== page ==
Kngwarreye’s work was unique, in that her subject matter and iconography was deep rooted in the tradition of her tribe and people, however her painting style is a remarkable departure from traditional Aboriginal Indigenous art. Her style was best described as “gestural abstractionism” through her use of her fluid and unrestrained brush strokes, heavy applications and textured works. We were drawn to this idea of tradition vs modernity. This notion of tradition vs contemporary, led us to the exploration of further binary oppositions. We explored this idea in fabric; silhouette and the way the two ideas work together.

The development of the collection took some time, as there were so many elements. Once we had finalised all the fabrication, and all the techniques, the actually making of the garments didn’t take too long. It’s all the work beforehand which is very time consuming!

Where did you source the wool from for your IWP garments?

We worked with two main sources. One, an Australian Knitting factory based in Melbourne, and the other, a Japanese mill.

What processes were involved in the garments you produced for IWP?

We wanted to explore the versatility of wool and showcase it used diversely through innovation and technique, however also to the garment and silhouettes we applied them too. Essentially we created three main areas – The classic (Tradition) which began with the wool fibre itself, The Contemporary (Technology) pushing innovation, The Hybrid – merging these two worlds.

Through this approach we created some new ways of working with wools and also through the application to the garments, creating interesting ways to wear them.

In our capsule, we created knitted garments, woven garments, and a hybrid of the two.

For the knitted garments, we created a 3D Knit, which was a mixture of welting and tucking, jacquards and other knitting techniques. This was created all via tedious and laborious digital programming, and took many attempts to get the right effect and balance of all the textures. This is also a very slow process – it takes about one hour to knit one metre. This was all developed here in Melbourne.

With the woven fabric, we worked with a mill in Japan to develop an amazing BAP resin coated yarn, which not only protects the wool, yet also enhances the natural properties of the fibre.

We created a hybrid knit, which was knitted, then laminated by using a stabilising fusing, which then could be used the same way a woven fabric could, through cut and sew, performing the opposite of what it is intended to become. Here, we could create minimal, and more rigid and tailored structures, where in it’s natural form, would never be able to achieve.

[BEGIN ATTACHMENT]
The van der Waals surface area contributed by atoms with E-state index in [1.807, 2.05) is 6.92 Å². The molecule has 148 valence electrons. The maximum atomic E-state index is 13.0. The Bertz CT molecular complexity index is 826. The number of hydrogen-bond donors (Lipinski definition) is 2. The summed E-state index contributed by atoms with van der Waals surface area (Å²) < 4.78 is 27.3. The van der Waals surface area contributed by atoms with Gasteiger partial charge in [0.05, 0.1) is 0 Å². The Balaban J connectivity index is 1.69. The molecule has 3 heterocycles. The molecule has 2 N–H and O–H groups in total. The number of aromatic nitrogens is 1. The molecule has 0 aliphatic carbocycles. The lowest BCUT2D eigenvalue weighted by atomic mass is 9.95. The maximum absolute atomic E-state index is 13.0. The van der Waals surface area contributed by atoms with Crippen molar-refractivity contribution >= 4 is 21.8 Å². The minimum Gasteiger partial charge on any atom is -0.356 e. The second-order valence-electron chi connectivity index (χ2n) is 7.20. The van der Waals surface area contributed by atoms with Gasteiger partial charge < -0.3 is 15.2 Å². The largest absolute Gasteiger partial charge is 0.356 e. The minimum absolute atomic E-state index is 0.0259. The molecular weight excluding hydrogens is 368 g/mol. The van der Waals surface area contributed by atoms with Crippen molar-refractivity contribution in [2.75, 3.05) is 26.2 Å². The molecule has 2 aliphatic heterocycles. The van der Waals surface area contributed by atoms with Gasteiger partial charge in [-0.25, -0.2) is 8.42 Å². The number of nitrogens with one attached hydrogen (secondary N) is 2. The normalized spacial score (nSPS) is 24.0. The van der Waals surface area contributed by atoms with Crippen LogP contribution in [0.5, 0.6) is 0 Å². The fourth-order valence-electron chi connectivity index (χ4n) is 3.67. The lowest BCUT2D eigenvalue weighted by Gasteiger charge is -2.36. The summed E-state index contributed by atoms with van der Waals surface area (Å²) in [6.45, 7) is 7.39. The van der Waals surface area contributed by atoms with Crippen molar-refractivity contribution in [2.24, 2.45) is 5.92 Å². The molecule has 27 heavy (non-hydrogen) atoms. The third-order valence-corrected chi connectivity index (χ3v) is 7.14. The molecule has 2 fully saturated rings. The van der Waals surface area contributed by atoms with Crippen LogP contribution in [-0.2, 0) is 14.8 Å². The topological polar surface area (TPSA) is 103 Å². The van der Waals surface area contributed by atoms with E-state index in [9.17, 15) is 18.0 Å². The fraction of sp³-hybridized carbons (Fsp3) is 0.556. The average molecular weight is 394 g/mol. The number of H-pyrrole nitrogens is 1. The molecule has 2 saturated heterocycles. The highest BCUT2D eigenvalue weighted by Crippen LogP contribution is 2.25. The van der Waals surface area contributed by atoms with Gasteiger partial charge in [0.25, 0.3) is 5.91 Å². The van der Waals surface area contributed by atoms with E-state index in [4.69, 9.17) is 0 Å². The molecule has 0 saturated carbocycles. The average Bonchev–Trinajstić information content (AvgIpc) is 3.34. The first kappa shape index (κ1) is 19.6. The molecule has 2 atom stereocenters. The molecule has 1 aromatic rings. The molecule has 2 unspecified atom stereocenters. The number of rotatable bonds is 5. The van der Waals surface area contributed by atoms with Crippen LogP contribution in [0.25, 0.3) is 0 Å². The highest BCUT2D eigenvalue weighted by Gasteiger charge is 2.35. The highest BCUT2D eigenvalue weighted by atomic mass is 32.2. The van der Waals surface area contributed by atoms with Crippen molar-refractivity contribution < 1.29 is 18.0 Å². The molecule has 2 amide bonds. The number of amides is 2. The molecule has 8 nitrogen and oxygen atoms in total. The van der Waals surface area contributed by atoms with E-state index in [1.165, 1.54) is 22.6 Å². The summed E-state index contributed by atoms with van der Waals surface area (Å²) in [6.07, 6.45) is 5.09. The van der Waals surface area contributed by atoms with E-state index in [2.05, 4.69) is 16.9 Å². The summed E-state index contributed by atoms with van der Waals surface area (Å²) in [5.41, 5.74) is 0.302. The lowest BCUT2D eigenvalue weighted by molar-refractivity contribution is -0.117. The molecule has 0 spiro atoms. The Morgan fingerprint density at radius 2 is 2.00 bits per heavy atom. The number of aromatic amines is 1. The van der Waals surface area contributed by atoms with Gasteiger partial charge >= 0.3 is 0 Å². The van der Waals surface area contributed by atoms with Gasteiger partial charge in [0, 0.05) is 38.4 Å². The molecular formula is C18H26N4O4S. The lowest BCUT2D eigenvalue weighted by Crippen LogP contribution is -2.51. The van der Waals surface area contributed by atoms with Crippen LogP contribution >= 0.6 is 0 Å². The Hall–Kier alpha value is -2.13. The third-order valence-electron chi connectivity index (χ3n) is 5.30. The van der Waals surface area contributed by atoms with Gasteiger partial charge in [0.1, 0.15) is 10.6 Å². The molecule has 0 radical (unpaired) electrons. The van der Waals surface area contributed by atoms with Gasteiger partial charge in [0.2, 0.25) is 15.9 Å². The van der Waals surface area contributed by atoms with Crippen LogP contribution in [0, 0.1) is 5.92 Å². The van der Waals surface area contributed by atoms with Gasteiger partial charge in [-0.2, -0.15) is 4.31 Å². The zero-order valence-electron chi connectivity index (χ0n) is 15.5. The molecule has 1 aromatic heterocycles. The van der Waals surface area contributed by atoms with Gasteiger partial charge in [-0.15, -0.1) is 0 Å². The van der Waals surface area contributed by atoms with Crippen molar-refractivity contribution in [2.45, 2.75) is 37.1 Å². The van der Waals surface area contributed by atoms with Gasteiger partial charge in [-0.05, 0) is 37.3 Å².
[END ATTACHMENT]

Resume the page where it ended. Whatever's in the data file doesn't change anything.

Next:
Prior to IWP had you worked with wool before? How does working with wool compare to working with other natural fibres?

Yes – we have worked with wool for many years, in all different types of processes. Wool is versatile, it’s luxurious, and adaptable – no other fibre can do all those things. We have worked with wool for many years, in all different types of processes.

What would winning IWP mean for your label?

It would be a huge help for our growing label. It would financially be able to help assist the growth of our very small team, however more importantly it would catapult the labels vision of becoming an International brand. The most exciting part would be being able to sell our capsule collection in some of the world’s leading retailers, which will allow the brand to also grow commercially on a global scale.

What do current trends on runways around the world mean for the wool industry? And what do you think would encourage greater use of wool by designers?

There is so much you can do with wool, so the current trends make it a very exciting time for the wool industry. As technology grows, so does the industry, and by adapting to these changes, and showcasing the many ways in which wool can be used, is the best way to encourage other designers.

Wool is so rich in history, and embedded into the story and growth of luxury fashion, however it’s the adaptation of that story for today’s designers which will be the next exciting frontier of the wool industry.